India eases lockdown despite record rise in number of coronavirus cases

Joe Wallen
Passengers arrive at New Delhi railway station as lockdown travel restrictions are eased - Sajjad Hussain/AFP

The world’s largest lockdown has been relaxed today, despite India registering a record number of new coronavirus cases over the weekend.

As the Indian Government attempts to kick-start an ailing economy, which lost over £250 billion between March 25 and May 1, private businesses are now allowed to fully reopen and inter-state movement of goods and workers permitted.

Despite a predicted surge in coronavirus cases, public health experts welcomed the decision saying it will alleviate an unprecedented humanitarian and economic crisis.

Prime Minister Narendra Modi placed the country under a sudden, draconian lockdown over two months ago, with Indians only allowed to leave their homes to purchase essential groceries or medical supplies.

Both public and private transport was banned and those who ventured out of their homes risked arrest or a beating from police.

These measures had a catastrophic impact on the nation’s labour force, with the livelihoods of India’s poor most adversely impacted.

90% of the nation’s workforce are employed informally meaning they do not possess a contract and are usually paid daily in cash, often depending on fluctuations in the availability of work.

When the lockdown began on March 25 they were suddenly confined to their homes without sick pay. 122 million Indians lost their jobs in April alone.

Worst affected are the approximately 100 million internal migrant labourers who form the backbone of the urban economy, typically migrating from small towns and villages to cities like New Delhi and Mumbai.

Whilst their work is varied, it is almost always unskilled and occurs in the informal sector - driving an auto rickshaw, labouring on a construction site or running a street stall.

Consequently, not only were the migrants suddenly stranded far away from their homes, but also made unemployed.

In mid-April, a shocking study by an umbrella group of NGOs found that 96% of marooned migrant workers had already burnt through their meagre savings and were not receiving any food aid.

Across India, protests erupted as starving migrant labourers were forced to beg and rely on charity for a meal every few days.

Many, fearing they would starve to death in the cities, attempted to bypass police checkpoints and walk up to 1,000km to their home villages in the biggest movement of people since Partition.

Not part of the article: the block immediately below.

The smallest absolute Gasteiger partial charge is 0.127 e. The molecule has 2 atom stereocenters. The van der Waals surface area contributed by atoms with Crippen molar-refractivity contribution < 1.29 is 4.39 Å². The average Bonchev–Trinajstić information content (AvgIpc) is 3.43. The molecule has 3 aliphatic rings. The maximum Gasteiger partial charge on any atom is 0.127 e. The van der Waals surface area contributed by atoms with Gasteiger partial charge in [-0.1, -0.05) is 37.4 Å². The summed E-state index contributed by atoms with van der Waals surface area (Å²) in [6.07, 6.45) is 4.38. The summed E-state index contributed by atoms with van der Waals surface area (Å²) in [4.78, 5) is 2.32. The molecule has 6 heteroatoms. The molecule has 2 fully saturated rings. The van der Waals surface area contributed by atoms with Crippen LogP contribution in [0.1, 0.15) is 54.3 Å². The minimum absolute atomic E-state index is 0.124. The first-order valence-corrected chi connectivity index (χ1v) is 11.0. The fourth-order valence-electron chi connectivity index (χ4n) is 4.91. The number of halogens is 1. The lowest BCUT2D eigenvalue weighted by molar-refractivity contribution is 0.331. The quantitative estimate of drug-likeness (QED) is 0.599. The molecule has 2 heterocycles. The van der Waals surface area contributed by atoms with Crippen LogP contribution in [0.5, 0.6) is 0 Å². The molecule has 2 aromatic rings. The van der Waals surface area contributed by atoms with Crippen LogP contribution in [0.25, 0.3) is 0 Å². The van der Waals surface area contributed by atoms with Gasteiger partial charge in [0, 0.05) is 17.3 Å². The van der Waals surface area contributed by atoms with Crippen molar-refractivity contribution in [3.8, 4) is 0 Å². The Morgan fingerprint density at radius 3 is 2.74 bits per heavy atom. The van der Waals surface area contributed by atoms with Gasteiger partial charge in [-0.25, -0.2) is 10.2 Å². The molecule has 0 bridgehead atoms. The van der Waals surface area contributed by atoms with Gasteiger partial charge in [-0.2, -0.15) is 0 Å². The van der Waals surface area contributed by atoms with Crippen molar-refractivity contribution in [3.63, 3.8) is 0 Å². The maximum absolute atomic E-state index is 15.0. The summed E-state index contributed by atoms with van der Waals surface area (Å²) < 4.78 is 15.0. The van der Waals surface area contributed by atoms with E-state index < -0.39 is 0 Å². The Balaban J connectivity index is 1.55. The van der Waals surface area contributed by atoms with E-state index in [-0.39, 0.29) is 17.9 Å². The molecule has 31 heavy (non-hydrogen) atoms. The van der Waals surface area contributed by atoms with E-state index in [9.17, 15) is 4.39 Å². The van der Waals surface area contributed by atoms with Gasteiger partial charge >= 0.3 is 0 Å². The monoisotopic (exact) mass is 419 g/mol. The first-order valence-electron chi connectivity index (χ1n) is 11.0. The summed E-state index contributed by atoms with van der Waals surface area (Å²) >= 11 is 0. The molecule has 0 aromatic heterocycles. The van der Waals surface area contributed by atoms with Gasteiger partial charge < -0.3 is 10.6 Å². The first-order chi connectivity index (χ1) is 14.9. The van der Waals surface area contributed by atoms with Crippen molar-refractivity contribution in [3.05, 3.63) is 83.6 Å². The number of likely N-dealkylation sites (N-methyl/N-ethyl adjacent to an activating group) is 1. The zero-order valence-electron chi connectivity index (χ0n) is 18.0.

Hundreds died en route as they desperately tried to flee, suffering from heat stroke as temperatures soared over 40°C and dying in road accidents.

Only in terms of limiting the number of coronavirus deaths can Mr. Modi’s nationwide lockdown be seen as a success.

Keeping Indians indoors has prevented up to 78,000 additional fatalities, according to the Public Health Foundation of India.

It also provided valuable time for India’s chronically underfunded and understaffed public healthcare system to acquire more beds and stockpile essential medicines.

While some relaxations were made for government employees and the self-employed in May, Mr. Modi has been under increasing pressure to allow private sector labourers to return to work. 

“India really has no choice. Lockdowns are both less effective and more costly in a country like India,” explains Ramanan Laxminarayan, the Director of the Center for Disease Dynamics, Economics & Policy.

“The space to practise social distancing is a luxury available only to the rich as is the ability to go for weeks without leaving the house to earn a living.

“A lockdown was suggested as a way of buying time to fight the virus, and not as a long term strategy to contain Covid19.”

The number of coronavirus infections is expected to cross 200,000 tomorrow, with India already reporting the seventh-highest caseload in the world. The last 24-hours saw yet another one-day record number of cases: a total of 8,392.

However, over 60% of active cases are in just five cities - New Delhi, Mumbai, Chennai, Ahmedabad and Thane. State governments have been asked to maintain the previous rules in “containment zones”; districts that have reported large numbers of infections.

In his monthly address to the nation, Prime Minister Narendra Modi warned Indians not to become “complacent”.

“The road ahead is a long one. We are fighting a pandemic about which little was previously known,” Mr. Modi cautioned.

The nationwide nightly curfew will remain but will be shortened by two hours, being in place between 9pm and 5am.

Shopping centres, places of worship, hotels and restaurants will open from June 8, abiding by social distancing rules.

Schools and colleges will open in July while international travel, metro services, cinemas, sporting events and gyms opening later, in an undated third phase.

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